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    Indirect fire by machineguns is an important technique for offensive operations. A machinegun so employed can fire over the heads of friendly troops on enemy positions to supress them while friendly infantry advanced. I wasn't used so much as a casuality agent as one of suppression. This is indirect fire because the gunner is not firing directly at the target but rather lobbing rounds into it. This technique could also lay blind fire on the back side of a slope or into uncovered entrenchments.
    The other thing most machineguns could employed in are pre-laid lines of fire. This is mostly a defensive measure. Say the enemy attacks at night or through smoke. A machinegun team could train their weapon using pre-sighted and measured lines of fire off the compass table on the mounting and the elevation wheel at the rear. This allowed them to accurately engage targets they could not see.
     
  12. formerjughead

    formerjughead The Cooler King

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    That's exactly what it is with the added benefit of being able to exploit the terrain and obstacles as cover for your machinegun. If you have a machinegun firing from the reverse slope onto an avenue of approach it's not going to take much accuracy for the assaulting force to rethink their actions while enroute to the objective. All you have to do is slow them down for air and/or arty to get on station and your golden; especially if you can do that in excess of a couple thousand meters or use the inderect fire to channel the attackers into a minefield or other obstacle.

    At 3,000 meters you are not even going to hear a .50 cal firing; especially if it is concealed by terrain, and if you do, it would be very difficult to determine it's range and location. At 3,000 meters at a a near terminal trajectory the bullets will make a sound like rain drops when they hit the ground (Very big and heavy raindrops). The dust signature can be used to walk the beaten zone in to the movement of troops or if the beaten zone is part of a pre registered fire support plan this effect can be devastating.
     
  13. fredleander

    fredleander Member

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    This is my impression, too. Problem with MG indirect fire, as a lobbing fire, is that the projectile trajectory is fixed and cannot be adjusted like a mortar. Hence, you need very accurate range estimates as well as space to place your weapon which can be difficult to obtain during field conditions. The best equipment I have used for such a purpose is the MG34 with its original tripod. It had a clockwork which spread both in height and width. The Browning 1919 A4 was not usable for such a purpose due its cumbersome barrel change system and primitive tripod.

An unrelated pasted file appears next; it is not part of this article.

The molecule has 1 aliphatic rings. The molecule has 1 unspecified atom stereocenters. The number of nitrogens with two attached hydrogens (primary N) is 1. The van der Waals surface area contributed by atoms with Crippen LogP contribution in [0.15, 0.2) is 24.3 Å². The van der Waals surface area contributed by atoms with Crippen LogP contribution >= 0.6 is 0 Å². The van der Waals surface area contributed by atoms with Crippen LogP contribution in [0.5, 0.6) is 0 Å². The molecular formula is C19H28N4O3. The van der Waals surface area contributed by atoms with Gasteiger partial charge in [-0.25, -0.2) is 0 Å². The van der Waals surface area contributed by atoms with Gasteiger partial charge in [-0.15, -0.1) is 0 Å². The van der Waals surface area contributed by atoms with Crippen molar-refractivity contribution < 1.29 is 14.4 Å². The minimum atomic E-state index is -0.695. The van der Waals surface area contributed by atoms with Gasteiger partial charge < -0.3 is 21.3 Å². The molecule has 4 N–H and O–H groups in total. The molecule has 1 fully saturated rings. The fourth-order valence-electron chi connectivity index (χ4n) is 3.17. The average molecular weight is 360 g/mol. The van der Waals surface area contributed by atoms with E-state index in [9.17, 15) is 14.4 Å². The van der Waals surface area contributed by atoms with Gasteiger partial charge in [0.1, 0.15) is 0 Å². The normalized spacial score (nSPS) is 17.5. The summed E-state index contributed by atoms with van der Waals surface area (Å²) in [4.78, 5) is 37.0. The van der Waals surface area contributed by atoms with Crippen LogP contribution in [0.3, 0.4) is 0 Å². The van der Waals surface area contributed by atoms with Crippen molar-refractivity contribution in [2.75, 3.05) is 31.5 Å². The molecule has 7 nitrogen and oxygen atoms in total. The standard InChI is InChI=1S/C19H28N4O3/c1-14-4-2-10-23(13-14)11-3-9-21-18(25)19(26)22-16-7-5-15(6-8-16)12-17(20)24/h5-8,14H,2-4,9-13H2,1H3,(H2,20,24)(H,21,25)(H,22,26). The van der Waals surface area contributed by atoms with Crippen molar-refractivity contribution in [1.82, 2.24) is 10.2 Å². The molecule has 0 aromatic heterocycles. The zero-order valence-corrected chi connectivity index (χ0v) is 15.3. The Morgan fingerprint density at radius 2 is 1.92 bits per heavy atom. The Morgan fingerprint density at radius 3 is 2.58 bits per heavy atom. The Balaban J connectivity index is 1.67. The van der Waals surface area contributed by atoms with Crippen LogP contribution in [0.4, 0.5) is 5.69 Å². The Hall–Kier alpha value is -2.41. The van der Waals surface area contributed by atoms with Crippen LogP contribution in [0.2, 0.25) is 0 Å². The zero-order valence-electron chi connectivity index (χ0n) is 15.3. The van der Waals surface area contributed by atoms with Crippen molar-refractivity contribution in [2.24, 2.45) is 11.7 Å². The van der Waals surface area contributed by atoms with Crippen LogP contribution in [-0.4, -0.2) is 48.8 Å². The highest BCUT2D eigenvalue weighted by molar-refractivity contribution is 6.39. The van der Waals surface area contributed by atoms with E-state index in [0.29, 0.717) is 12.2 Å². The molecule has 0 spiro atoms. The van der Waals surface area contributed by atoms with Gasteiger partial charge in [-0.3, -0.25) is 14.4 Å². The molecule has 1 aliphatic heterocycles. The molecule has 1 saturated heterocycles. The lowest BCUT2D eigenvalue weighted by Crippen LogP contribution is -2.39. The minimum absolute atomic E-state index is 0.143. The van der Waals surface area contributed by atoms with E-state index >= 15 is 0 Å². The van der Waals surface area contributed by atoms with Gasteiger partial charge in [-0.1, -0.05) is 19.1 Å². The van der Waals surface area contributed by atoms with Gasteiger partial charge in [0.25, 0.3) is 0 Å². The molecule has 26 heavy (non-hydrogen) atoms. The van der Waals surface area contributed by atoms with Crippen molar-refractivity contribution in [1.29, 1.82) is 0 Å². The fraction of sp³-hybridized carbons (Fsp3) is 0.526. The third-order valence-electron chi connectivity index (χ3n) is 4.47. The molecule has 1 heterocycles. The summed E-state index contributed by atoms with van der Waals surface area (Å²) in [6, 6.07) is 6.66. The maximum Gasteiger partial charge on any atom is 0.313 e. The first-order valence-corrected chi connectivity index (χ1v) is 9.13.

I think we can agree on one thing, direct fire is more effective than indirect. Never place your weapon in an obvious position (the "best" position), prepare several alternative positions. If you can see the enemy, he can see you.
     
  14. Poppy

    Poppy grasshopper Patron  

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  15. USMCPrice

    USMCPrice Idiot at Large

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    Actually, the T&E mechanism on the Browning M1919 was more than sufficient for this type fire. Granted the M1917 watercooled Browning would be the weapon of choice for this type fire because it could fire at the sustained fire rate for extended periods due to its water cooling. It also had a more elaborate tripod with finer adjustments but for indirect fire this is really overkill. In WWII the Marine Corps used the M1919 as the primary weapon of the machine gunners in the weapons platoon or machine gun platoon depending upon the TO&E in question. The company headquarters retained the M1917s and they could be swapped out to the gun teams as needed. Pinpoint accuracy is not needed because you use your beaten zone, an eliptical area where the rounds impact. Your fire would need to either be observed or pre-registered. Once the observer talks you onto target (observed) or you dial the dope from your range card into the gun, you're good to go. I'd then use my T&E mechanism to traverse and search the area, I can pretty much guarantee you it would supress and disrupt any soft target in the area.

    Heres the military definition from an FM:

    The beaten zone is the elliptical pattern formed by the rounds striking the ground or the target. The size and shape of the beaten zone changes when the range to the target changes or when the machine gun is fired on different types of terrain. On uniformly sloping or level terrain, the beaten zone is long and narrow. As the range to the target increases, the beaten zone becomes shorter and wider. When fire is delivered on terrain sloping down and away from the machine gun, the beaten zone becomes longer. When fire is delivered on rising terrain, the beaten zone becomes shorter. The terrain has little effect on the width of the beaten zone.

    [​IMG]

    superbee wrote:
    Area fire is a type of fire that can either be direct or indirect.

     
  16. fredleander

    fredleander Member

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  17. yan taylor

    yan taylor Member

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    I read a book about the Battle of the Bulge were the Americans used there .50 cals to spray a hedge line and the next day they found a line of dead German infantry maybe up to a 100.
     
  18. lwd

    lwd Ace

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    I read somewhere that the French (perhaps during the Franco Prussian war) used indirect rifle fire (either company or battalion vollies) and on several occasions it apparently produced the intended effect. It's been a while since I read it so no source.
     
  19. yan taylor

    yan taylor Member

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    I am sure I read about American Company Tactics, were the Companys MGs and Mortars fired over the heads of the advancing infantry on known areas of the enemy positions and stopped when the infantry had allmost reached there target, then they dismantled there weapons on advanced to the enemy positions hopfully taken by then and set up for any counter attack.
     
  20. leccy1

    leccy1 Member

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    Indirect fire was widely used with machine guns, the British used it to fire from reverse slopes so the fire could not be observed and it was harder to retaliate. It was also used to fire onto reverse slopes occupied by the enemy during an attack. It was used in a very similar way to the more traditionally thought of Artillery indirect fire.

    Mention is made of indirect fire in chapter 17.
    Infantry in Battle

    British use in WW1
    The Machine Gun Corps of 1914-1918